Lebanon: Stories of ‘invisible’ refugees tell us why building sustainable solutions is challenging
The Syrian crisis evokes images of refugee camps or those who take on the harsh challenges to cross into Europe. Perceptions about the victims of this war seem to be homogeneous. These refugees are poor. They need to be rescued. This is thanks to the advocacy efforts of humanitarians playing a leading role in the response to the largest humanitarian catastrophe after the World War II. However, this crisis has thrown in multiple challenges. Indeed, the challenges like food, shelter, and medical assistance are visible and demand immediate attention. But others, like those of educated, aspirational Syrians trapped in a vicious cycle of underemployment, unfortunately, remain invisible, evading attention.
In the photo: Life on the run: A Syrian boy, followed by his family, runs with his bag in his hands, moments after crossing the border into Jordan. The moment he crossed the border this boy became a refugee. Credits: UNHCR/O.Laban-Mattei/June 2013
Mazen is one of the ‘invisible’ casualties of the Syrian crisis we met in a shop during our field research interviews in Lebanon. A handsome twenty-something Syrian, he speaks perfect English. He studied communications at Damascus University for three years. Imagine a life mapped out with hopeful personal milestones until a war brings untold changes to the lives of most middle-class Syrians.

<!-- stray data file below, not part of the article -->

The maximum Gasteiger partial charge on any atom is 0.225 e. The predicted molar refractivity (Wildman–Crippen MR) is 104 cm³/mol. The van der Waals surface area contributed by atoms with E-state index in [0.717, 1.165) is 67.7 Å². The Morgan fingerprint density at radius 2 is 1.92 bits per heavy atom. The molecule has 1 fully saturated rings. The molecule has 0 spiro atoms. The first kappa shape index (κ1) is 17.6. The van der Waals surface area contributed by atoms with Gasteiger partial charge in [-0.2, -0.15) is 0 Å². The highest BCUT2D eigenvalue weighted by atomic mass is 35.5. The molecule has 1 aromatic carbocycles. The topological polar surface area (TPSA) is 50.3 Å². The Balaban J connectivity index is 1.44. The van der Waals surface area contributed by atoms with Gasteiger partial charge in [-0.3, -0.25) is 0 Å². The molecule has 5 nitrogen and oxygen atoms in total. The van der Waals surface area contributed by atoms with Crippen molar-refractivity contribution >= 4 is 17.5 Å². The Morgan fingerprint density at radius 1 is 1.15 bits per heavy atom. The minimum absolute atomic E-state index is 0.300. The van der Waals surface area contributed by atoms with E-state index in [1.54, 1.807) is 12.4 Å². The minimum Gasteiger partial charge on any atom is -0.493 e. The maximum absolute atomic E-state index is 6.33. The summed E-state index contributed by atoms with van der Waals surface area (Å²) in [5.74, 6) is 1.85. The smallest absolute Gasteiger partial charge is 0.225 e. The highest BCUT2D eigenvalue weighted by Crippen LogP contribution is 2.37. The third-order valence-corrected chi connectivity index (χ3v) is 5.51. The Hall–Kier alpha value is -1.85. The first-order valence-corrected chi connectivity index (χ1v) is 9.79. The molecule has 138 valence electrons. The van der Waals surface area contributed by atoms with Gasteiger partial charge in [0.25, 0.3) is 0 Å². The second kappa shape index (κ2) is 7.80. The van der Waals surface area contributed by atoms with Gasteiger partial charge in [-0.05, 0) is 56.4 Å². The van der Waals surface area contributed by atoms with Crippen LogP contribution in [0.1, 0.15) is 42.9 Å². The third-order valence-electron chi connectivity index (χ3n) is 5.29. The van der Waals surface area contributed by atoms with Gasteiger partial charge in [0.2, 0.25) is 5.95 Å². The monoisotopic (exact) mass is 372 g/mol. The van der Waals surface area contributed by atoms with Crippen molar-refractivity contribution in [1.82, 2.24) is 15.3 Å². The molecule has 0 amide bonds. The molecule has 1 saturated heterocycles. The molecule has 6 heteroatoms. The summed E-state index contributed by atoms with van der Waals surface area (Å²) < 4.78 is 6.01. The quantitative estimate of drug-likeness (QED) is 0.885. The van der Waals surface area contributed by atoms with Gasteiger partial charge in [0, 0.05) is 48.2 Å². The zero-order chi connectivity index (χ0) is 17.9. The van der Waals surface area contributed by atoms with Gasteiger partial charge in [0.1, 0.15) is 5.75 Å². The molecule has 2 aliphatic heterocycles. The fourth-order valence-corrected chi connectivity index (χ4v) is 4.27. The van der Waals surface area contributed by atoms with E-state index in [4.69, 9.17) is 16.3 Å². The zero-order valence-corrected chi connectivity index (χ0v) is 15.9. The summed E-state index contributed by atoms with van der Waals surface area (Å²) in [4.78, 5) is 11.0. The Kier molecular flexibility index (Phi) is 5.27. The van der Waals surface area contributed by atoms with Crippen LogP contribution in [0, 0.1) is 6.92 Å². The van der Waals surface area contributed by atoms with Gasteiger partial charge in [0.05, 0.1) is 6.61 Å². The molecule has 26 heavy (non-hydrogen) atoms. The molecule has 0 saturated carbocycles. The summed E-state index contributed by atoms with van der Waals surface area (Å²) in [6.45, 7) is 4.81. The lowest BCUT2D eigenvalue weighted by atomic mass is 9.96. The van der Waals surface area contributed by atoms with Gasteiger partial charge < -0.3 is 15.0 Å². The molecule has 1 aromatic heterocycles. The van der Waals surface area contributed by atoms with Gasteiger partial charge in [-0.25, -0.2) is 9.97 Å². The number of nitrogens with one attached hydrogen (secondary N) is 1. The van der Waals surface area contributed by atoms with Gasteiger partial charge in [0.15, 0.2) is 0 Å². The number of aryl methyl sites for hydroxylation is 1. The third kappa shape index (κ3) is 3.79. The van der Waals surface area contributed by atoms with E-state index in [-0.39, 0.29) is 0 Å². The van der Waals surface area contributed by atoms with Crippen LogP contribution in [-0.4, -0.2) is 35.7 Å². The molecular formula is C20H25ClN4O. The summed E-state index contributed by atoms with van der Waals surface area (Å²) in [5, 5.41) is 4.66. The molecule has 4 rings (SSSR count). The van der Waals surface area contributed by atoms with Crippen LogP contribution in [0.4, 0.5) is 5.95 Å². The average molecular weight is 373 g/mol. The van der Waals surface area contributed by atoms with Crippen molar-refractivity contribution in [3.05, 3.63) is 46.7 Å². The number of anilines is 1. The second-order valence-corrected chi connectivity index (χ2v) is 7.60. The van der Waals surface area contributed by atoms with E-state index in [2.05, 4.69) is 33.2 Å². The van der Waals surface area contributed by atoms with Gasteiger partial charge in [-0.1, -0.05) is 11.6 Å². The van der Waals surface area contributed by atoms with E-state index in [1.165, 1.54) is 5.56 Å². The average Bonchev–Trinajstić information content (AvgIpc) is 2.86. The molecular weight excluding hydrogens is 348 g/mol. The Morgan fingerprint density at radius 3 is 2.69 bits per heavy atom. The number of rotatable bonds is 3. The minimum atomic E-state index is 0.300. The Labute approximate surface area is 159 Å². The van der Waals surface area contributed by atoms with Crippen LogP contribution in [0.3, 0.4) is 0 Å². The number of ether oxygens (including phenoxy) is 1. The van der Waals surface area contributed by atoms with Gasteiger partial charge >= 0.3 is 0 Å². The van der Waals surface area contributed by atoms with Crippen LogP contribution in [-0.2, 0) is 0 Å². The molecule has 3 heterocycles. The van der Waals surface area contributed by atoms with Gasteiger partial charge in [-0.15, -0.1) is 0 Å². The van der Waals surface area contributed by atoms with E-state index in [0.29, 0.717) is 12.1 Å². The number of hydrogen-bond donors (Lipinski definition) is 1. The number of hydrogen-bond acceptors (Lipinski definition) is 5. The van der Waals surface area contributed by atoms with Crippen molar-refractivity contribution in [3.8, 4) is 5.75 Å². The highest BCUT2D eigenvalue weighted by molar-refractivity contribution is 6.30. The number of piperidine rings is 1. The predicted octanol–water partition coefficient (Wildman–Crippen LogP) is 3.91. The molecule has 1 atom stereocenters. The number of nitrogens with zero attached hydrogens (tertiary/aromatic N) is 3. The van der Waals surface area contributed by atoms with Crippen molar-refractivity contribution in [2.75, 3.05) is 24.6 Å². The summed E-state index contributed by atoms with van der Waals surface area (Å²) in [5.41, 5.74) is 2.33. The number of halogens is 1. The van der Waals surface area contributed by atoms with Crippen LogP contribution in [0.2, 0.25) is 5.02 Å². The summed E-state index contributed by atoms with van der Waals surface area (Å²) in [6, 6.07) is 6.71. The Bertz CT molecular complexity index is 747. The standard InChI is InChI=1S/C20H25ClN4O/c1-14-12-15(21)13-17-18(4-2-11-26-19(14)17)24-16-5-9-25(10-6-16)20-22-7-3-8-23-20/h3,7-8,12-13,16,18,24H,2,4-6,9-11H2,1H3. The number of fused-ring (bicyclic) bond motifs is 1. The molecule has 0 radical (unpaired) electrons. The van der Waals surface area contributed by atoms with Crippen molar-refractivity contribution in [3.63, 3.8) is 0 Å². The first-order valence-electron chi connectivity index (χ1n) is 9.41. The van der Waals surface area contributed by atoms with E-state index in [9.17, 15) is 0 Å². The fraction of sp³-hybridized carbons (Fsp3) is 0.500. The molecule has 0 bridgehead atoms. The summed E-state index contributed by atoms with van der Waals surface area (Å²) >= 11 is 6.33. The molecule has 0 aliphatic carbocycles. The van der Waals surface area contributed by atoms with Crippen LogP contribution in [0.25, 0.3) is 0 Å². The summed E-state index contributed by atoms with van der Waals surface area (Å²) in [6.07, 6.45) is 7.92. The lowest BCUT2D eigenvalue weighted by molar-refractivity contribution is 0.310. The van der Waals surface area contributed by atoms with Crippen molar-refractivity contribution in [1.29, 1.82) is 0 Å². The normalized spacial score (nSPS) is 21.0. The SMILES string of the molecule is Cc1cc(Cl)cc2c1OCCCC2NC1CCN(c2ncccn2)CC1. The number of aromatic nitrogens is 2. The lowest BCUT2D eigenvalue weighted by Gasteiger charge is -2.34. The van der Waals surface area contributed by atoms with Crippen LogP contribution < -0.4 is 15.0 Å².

The reason for his exodus is not a military attack on his town. With the war came a conflict economy and a currency depreciation. With the economic opportunities diminishing in Syria, he had to look for work outside. In Lebanon, he is working two shifts in a job which promises no upward mobility. At the same time, Mazen sees no incentives in seeking the vocational training offered by many NGOs on the ground, because of his family’s dependence on his remittances. A nagging sense of incompetence which comes from not having finished his education adds to his misery. His fears, common to this society at large, that his lack of credentials will not allow him to utilize his education in a structured professional path continue to haunt him.
Like Mazen, an estimated half million Syrians in Lebanon do not fit the archetype image of a refugee which has come to flood the common conscience of people the world over. Some of these Syrians become inadvertent breadwinners to several members of their family, forced to take up jobs which are not commensurate with their skills or educational experiences, while seeing their pre-war aspirations slowly wither away.
Often perceptions of pre-war social status stop them from registering as refugees. They choose to remain unregistered, preferring to continue to be invisible, avoiding images of refugees for themselves which are circulated in popular media while working odd jobs to fend familial bankruptcy.
A majority of Syrians in Lebanon work in construction and agriculture. But the argument that foreign human resources are poorly educated is a misconception. During our field interviews, we met men and women who bring significant work experiences and even open businesses, but they struggle with institutional challenges, raids, the absence of banking services and access to markets.
Resilience, one of the most popular buzzwords in the development aid community in today’s world, comes not from survival, but from a sense of self-worth derived from valuable employment. If we find solutions for this invisible group, we will also provide immediate economic dividends to the adopted nation or build capacities in people which will be on the forefront of rebuilding Syria.
We asked Mazen why he does not take up online freelancing in translation or transcribing as an alternative income generation opportunity. Acknowledging the challenging legal environment in Lebanon for newcomers, it is logical, we thought, that this option would be explored by Syrians.